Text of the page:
Under Google's umbrella, Nest can easily gear up distribution and market launches at a far faster rate and accelerate the evolution of the company. "The thermostat that Nest has attacked for a while is really just scratching the surface. It's a huge market, and they've only been available in two countries," said Rob Coneybeer, managing director at Shasta Ventures, one of Nest's investors alongside Google Ventures. "I would say that they have the resources now to hire more rapidly, they have the resources now to invest if they want to in more products," he added.
While that all sounds grand for Nest and its investors, the products it makes are still sold at a premium when compared with what the average person spends on such appliances -- $129 for the Protect smoke detector and $249 for its thermostat, with old-fashioned models of each costing roughly $30 each.
"I think it's a decade [until the Internet of things is a reality]. I think this is a very, very long road," --Matt Rogers, co-founder, Nest Labs
That's a price point that Google could help bring down if the goal is not to make hardware at a profit, but to increase the prevalence of smart appliances and promote energy efficiency worldwide. It's not too far off from the often-humanitarian bent Google brings to its moonshot initiatives, like air-balloon Wi-Fi with Project Loon.
"Carbon emission decrease is very Google-esque," said Alex Hawkinson, founder and CEO of SmartThings, a company that makes a suite of smart home appliances all tied together through a universal software platform for smartphones. "I think there's no doubt that this will directly, for Nest, infuse the ability to scale into more countries and more aggressively bring costs of devices down if they want to."
That's not to say there is any indication that either Nest or Google is intent on selling smart appliances potentially at a loss just to accelerate adoption. But Nest's whole goal in tackling the unsexy appliances, thermostats and smoke detectors, was because those could have the most impact, cutting energy bills and saving lives.
"You know with home energy use, the thermostat is the biggest single device you could attack and really change that," Hawkinson said. "One of Google's big plays here could be to help this scale and make it more available and reduce household energy use worldwide."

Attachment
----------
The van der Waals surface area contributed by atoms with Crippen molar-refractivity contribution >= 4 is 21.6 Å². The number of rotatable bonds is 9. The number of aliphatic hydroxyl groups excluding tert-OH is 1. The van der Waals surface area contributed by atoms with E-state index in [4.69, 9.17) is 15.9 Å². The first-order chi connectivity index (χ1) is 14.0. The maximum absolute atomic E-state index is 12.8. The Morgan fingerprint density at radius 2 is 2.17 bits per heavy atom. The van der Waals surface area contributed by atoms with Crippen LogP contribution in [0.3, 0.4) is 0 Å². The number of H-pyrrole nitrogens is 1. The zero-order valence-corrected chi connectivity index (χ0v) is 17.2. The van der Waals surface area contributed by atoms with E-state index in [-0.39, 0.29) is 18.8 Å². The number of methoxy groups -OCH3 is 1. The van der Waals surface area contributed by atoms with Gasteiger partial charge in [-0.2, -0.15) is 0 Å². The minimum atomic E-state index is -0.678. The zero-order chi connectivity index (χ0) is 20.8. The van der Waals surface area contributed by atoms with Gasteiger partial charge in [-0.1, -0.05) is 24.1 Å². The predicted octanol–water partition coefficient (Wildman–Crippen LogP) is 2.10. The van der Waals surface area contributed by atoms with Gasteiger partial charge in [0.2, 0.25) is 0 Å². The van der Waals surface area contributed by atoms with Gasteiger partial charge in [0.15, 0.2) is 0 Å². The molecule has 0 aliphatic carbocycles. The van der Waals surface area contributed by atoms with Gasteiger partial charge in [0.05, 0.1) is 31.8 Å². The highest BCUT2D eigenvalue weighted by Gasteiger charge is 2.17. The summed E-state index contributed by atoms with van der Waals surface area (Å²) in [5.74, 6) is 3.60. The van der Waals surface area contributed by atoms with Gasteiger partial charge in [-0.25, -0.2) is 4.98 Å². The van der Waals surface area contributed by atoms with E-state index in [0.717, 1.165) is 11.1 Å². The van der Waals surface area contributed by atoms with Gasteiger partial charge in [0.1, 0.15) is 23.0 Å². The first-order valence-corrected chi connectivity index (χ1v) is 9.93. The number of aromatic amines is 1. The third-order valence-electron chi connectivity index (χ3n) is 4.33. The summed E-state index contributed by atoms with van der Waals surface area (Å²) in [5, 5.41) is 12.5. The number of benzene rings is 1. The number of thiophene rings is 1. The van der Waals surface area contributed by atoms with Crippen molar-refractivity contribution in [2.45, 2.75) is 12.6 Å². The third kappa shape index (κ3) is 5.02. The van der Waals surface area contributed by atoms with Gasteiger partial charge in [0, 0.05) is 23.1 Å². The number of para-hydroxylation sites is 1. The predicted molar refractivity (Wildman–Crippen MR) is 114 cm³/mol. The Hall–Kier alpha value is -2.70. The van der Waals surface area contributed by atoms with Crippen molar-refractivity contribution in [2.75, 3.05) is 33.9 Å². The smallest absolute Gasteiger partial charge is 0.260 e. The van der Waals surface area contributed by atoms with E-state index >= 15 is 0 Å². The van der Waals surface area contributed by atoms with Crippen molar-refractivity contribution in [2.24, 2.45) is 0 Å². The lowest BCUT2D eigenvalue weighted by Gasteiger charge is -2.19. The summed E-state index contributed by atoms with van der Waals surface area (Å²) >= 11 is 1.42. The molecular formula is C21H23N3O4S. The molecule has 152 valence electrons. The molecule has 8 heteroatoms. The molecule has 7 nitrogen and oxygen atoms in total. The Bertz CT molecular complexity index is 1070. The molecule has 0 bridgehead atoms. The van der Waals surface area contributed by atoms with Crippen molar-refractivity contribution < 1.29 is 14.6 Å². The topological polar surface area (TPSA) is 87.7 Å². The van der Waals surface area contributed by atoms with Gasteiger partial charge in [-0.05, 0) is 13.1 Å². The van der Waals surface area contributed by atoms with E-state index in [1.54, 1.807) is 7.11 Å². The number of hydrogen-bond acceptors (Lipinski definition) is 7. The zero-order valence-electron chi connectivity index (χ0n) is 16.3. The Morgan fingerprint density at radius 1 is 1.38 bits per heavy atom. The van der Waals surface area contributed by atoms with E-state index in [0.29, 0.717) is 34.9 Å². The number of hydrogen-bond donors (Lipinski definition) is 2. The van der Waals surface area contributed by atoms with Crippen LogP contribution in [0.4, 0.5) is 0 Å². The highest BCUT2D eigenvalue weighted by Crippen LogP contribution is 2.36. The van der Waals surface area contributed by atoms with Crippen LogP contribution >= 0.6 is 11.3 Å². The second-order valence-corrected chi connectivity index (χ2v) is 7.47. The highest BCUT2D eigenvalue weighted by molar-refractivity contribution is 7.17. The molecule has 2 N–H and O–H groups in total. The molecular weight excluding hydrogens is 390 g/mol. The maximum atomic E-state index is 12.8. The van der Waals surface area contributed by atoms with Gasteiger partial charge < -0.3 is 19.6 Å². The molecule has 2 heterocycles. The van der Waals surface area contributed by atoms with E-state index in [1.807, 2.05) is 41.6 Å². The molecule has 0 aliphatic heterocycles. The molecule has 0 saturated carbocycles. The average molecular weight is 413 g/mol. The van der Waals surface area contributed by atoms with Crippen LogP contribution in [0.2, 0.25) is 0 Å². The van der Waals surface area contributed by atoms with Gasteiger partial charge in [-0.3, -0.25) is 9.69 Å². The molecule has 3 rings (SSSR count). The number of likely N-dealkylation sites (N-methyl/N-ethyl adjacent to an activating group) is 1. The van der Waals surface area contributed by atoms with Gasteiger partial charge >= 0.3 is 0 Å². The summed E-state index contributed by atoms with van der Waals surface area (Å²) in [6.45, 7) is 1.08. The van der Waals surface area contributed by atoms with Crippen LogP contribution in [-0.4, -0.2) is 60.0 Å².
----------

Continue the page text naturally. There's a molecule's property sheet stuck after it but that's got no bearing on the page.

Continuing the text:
In that vein, Google could be more interested in making sure Nest can reach more households before it begins rolling out more products. How it goes about doing that -- either by helping lower costs or some alternative strategy -- will prove pivotal to shaping Google's smart home.
Mistake 2: Lock Nest down. Or worse: Push Android-only
The worst thing that could happen, and a cynical sentiment that was quickly echoed on Twitter and in Internet comment threads, is that Google, in gobbling Nest, will attempt to keep it locked down and interwoven with only Google products. "Nest has been great at opening up device innovation and making connected objects. The one issue with them is that they haven't had an open API," said Hawkinson. "If they [Nest and Google] open up easy-to-use APIs to Nest devices, that will foster a lot of innovation in a good way," Hawkinson said.
Hawkinson finds it unlikely that Google would suddenly reverse course on its relationship with open-source technologies. "Google has always had a really good stance with Android and outwards in terms of providing open APIs. I think it's going to help Nest scale and it's that much more likely to be open as a result of this, he added.
One reason why Google would even consider such a move would be to directly compete on the platform side with companies like Hawkinson's, building out a Android-powered smart appliance-specific operating system of sorts. It's not farfetched to imagine Google weaving that into a smart-home ecosystem, especially considering that it's no longer just a search company serving ads, but a Web behemoth that layers itself like a fabric over many of our daily apps, services, and devices.